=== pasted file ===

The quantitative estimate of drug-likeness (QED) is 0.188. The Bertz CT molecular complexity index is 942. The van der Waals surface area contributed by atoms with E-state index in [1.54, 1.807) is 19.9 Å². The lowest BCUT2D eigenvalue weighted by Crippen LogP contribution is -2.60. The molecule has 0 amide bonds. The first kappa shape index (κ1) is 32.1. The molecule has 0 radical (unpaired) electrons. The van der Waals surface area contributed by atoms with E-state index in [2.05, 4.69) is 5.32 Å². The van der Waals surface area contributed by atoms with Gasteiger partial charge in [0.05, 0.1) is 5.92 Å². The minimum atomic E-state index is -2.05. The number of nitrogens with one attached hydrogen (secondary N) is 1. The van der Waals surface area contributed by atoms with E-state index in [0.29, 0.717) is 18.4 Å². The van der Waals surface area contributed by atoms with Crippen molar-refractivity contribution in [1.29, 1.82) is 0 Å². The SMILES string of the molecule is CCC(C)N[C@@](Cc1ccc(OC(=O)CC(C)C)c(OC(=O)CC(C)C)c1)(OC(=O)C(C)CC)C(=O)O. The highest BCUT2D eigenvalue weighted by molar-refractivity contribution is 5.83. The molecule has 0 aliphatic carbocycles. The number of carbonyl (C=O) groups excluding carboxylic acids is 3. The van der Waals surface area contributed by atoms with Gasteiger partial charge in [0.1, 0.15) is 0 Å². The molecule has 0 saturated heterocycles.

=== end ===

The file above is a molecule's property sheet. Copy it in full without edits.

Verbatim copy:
The quantitative estimate of drug-likeness (QED) is 0.188. The Bertz CT molecular complexity index is 942. The van der Waals surface area contributed by atoms with E-state index in [1.54, 1.807) is 19.9 Å². The lowest BCUT2D eigenvalue weighted by Crippen LogP contribution is -2.60. The molecule has 0 amide bonds. The first kappa shape index (κ1) is 32.1. The molecule has 0 radical (unpaired) electrons. The van der Waals surface area contributed by atoms with E-state index in [2.05, 4.69) is 5.32 Å². The van der Waals surface area contributed by atoms with Gasteiger partial charge in [0.05, 0.1) is 5.92 Å². The minimum atomic E-state index is -2.05. The number of nitrogens with one attached hydrogen (secondary N) is 1. The van der Waals surface area contributed by atoms with E-state index in [0.29, 0.717) is 18.4 Å². The van der Waals surface area contributed by atoms with Crippen molar-refractivity contribution in [1.29, 1.82) is 0 Å². The SMILES string of the molecule is CCC(C)N[C@@](Cc1ccc(OC(=O)CC(C)C)c(OC(=O)CC(C)C)c1)(OC(=O)C(C)CC)C(=O)O. The highest BCUT2D eigenvalue weighted by molar-refractivity contribution is 5.83. The molecule has 0 aliphatic carbocycles. The number of carbonyl (C=O) groups excluding carboxylic acids is 3. The van der Waals surface area contributed by atoms with Gasteiger partial charge in [0.1, 0.15) is 0 Å². The molecule has 0 saturated heterocycles.